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What To Look Out For - July 2016

  • Thu 30th Jun, 2016

July is a fabulous month for insects as the warm weather encourages more and more species to emerge. Everyone loves grasshoppers and many of us will remember trying to catch them when we were children, but have you ever seen a pink one?

The Meadow Grasshopper and Common Field Grasshopper can both have pink colour forms such as the one below which I found in a meadow in Yorkshire in early July 2012. The colour form is more common in the juvenile phase. Pink coloured adults may be nothing more than juveniles that didn't lose the colour as they matured. The pink is thought to be caused by a genetic mutation in their reproductive cycle. A rarer purple form has also been found!

pink form of Field Grasshopper nymph © Richard Baines pink form of Field Grasshopper nymph © Richard Baines

Look-out for these pink grasshoppers amongst our two common species Meadow Grasshopper and Common Field Grasshopper which can be found in many places, the Common Field Grasshopper can even be found in your garden. The best way to tell these two species apart is the presence of sharp zig-zags behind the head of the Field Grasshopper which also has wings which extend beyond the end of the body. The Meadow Grasshopper has straight lines behind the head with shorter wings.

Common Field Grasshopper © Dan LombardCommon Field Grasshopper © Dan Lombard

In in the forests of the North York Moors National Park (NYMNP), look-out for Mottled Grasshoppers basking in woodland clearings. They love sunny hot spots so benefit from areas of cleared trees. They are much darker than our other two common species with a strong mottled colour and zig zags behind the head.

Mottled Grasshopper © Dan LombardMottled Grasshopper © Dan Lombard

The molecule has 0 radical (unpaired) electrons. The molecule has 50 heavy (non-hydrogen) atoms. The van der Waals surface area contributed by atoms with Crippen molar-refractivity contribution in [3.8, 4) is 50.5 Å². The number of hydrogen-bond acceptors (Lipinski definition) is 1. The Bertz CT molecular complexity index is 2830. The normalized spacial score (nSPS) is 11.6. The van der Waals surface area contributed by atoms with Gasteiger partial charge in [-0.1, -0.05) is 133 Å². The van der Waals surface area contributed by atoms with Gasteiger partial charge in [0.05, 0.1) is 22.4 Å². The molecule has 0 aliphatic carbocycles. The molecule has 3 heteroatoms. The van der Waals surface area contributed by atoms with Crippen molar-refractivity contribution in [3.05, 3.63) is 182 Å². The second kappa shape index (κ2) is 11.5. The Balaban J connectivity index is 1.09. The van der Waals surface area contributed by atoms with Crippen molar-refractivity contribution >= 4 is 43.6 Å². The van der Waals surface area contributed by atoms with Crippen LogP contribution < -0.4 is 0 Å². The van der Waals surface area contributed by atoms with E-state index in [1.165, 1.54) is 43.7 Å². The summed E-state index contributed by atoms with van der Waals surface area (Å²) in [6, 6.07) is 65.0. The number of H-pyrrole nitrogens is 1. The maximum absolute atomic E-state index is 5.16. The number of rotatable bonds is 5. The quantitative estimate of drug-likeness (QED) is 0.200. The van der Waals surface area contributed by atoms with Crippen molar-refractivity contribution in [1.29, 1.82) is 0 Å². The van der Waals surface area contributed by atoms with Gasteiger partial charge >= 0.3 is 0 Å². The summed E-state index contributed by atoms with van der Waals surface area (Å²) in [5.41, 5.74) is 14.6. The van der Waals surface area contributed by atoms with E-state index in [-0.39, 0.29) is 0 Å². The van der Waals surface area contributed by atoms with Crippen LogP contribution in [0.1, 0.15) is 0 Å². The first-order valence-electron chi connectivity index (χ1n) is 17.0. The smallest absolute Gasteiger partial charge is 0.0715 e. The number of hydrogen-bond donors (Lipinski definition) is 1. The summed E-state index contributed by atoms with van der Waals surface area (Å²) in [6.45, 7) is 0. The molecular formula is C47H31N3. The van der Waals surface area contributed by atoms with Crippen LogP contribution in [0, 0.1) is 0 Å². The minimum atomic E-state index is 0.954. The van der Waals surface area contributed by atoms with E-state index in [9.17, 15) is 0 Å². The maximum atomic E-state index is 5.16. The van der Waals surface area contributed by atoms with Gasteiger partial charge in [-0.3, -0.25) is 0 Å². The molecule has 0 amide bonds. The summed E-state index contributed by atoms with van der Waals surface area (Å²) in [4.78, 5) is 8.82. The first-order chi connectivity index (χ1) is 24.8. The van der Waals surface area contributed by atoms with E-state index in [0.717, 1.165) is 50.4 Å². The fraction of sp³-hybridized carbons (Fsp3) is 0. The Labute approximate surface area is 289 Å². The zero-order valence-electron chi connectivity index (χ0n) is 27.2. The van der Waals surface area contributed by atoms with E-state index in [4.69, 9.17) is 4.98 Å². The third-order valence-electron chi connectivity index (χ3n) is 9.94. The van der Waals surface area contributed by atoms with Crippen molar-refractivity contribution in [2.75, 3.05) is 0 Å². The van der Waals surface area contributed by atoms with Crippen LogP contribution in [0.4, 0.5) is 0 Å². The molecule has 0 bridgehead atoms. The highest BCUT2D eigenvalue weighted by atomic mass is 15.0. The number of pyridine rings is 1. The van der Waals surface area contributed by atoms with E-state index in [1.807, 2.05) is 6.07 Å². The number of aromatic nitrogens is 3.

Go beetle crazy this month look-out for them anywhere from under stones to on a leaf. One of the most striking small beetles to look-out for is the Red-headed Cardinal Beetle. This scarlet red insect is common in many places from gardens to open glades in woodlands. They are predators feeding on smaller insects such as flies but they don’t harm the plants which you find them on so they are a great insect for gardeners!  

Red-headed Cardinal Beetle © Dan LombardRed-headed Cardinal Beetle © Dan Lombard 

One of the rarest insects in Yorkshire is the gorgeous Tansy Beetle. They live along a 30 km stretch of the River Ouse, around York and until recently this was the only place in the UK they could be found! Look out for them anywhere along the banks of the river from the outskirts of the city centre. The beetles are dependent on tansy for their food. A great place to visit is Rawcliffe Meadows nature reserve, click here for a link to the reserve friend’s group web page.

Tansy Beetle © Richard BainesTansy Beetle © Richard Baines

Dragonflies are very popular insects especially with photographers and July is a great month for these spectacular insects. We are luck in North and East Yorkshire in having a wide range of habitats suitable for many species. One of the best species to photograph is the Broad-bodied Chaser due to the male’s habit of often returning to the same perch from which to watch for prey and hold its feeding territory. Both sexes have a distinctive broad body called the abdomen and the male is a beautiful pale blue colour whilst the female is yellow, becoming darker towards the tip. These dragonflies can be seen almost anywhere there is a wetland, for the best opportunity try Top Hill Low Nature Reserve in East Yorkshire or Fen Bog Yorkshire Wildlife Trust Reserve in the NYMNP.

Broad-bodied Chaser male © Dan LombardBroad-bodied Chaser male © Dan Lombard

Broad-bodied Chaser female © Dan LombardBroad-bodied Chaser female © Dan Lombard

Britain’s biggest dragonfly is the Golden-ringed Dragonfly, the female has the longest abdomen of any other UK species. These beautiful insects can also be found at Fen Bog YWT as they prefer acid heathland but you can look out for them almost anywhere in the NYMNP. Watch them as they hunt many insects such as Bees, Wasps, Flies and even other Dragonflies! 

Richard Baines YCN

Golden-ringed Dragonfly © Dan LombardGolden-ringed Dragonfly © Dan Lombard